Barr Hill Tops the Gin World with a perfect 100 score by the USA Spirits Rating. It was an achievement never before reached by any distiller, anywhere. And while the team was excited to learn of the feat, it wasn’t the only good news that day. The USA Spirits Rating by the Beverage Trade Network named Caledonia Spirits Distillery of the Year, and Barr Hill Gin was awarded Spirit of the Year, Best Spirit by Quality and Gin of the Year. Perhaps most notable, however, was the perfect 100 for Barr Hill Gin, making it the first spirit brand to hit that lofty score. “I didn’t know that was possible,” Christiansen says. “We’ve entered a number of competitions, and once in a while we get a really good score from a judge or two, but to have every judge score it the same with a perfect score.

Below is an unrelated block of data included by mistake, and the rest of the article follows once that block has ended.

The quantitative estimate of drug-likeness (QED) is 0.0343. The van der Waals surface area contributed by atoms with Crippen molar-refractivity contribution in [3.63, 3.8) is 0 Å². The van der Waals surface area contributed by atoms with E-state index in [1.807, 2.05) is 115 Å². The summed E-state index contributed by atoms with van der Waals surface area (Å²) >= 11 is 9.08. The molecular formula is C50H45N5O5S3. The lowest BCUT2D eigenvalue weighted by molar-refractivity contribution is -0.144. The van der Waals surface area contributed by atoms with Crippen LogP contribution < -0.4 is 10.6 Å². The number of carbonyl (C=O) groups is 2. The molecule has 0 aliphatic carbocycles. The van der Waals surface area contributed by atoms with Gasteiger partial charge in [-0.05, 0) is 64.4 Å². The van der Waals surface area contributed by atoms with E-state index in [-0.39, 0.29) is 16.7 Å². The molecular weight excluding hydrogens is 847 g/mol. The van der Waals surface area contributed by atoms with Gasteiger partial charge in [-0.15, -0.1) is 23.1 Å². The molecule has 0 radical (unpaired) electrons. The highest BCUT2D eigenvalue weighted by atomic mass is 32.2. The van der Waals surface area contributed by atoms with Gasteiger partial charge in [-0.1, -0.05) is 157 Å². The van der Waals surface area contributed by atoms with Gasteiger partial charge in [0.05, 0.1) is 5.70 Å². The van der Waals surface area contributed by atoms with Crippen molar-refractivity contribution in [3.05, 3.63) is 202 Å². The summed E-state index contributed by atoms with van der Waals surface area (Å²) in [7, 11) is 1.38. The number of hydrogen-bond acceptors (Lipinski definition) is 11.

We’re starting to play more with the science to go along with the art.” Since first marrying its spirit with honey, the category, and its definitions, began evolving. It started with Barr Hill Vodka. Based in honey (never heated before fermentation), it’s not distilled more than twice, a technique that preserves the wild yeast and aromatics of the nectar. Then there’s the “perfect 100” Barr Hill Gin, with juniper-forward flavors and deep botanical character balanced by the oral depth of the raw honey. Caledonia Spirits’ Tom Cat Gin is something else entirely. A gin, again featuring raw honey, aged in new American oak barrels, it’s bolder and more robust. It’s a unique spirit often sipped neat — another detail Christiansen takes pride in. “In the gin market, gin is made to live with tonic, and I think that’s pretty easy to achieve with gin,” he says. “I think what the gin market should be striving for is the balance between body and the botanicals. And that’s what we’re doing and why raw honey is so essential to that.” Christiansen came to the spirits world with a beer background, so he’s constantly evaluating things from that perspective, and it may also explain why balance is such a critical part of judging his own work. “It’s pretty easy to make an average beer,” he says. “But to make a masterpiece — everything is leaning on that balance. It’s the same approach with gin.” So when things come together — fermentation, extraction, body, character, complexity — and the spirit hits that sweet spot, how does he prefer to sip it? “To this day, I still drink (Barr Hill Gin) neat or on the rocks,” he says. “But I’m not a bartender. I’m really fascinated to learn from bartenders that are around me. I’ll go home and try to make the same thing they make, but it’s never as good as theirs.” And while awards and accolades are great, the team remains focused on the mission first started in 2011. “We just want to keep making spirits,” Christiansen says. “Our company is built and rooted in agriculture, and if we can support a farmer and make a better-quality cocktail at the same time, we can connect those dots. If we can make great spirits and support responsible agriculture in our community, it’s not only a good feeling and a win; it’s a requirement and a necessary step — for so many reasons.”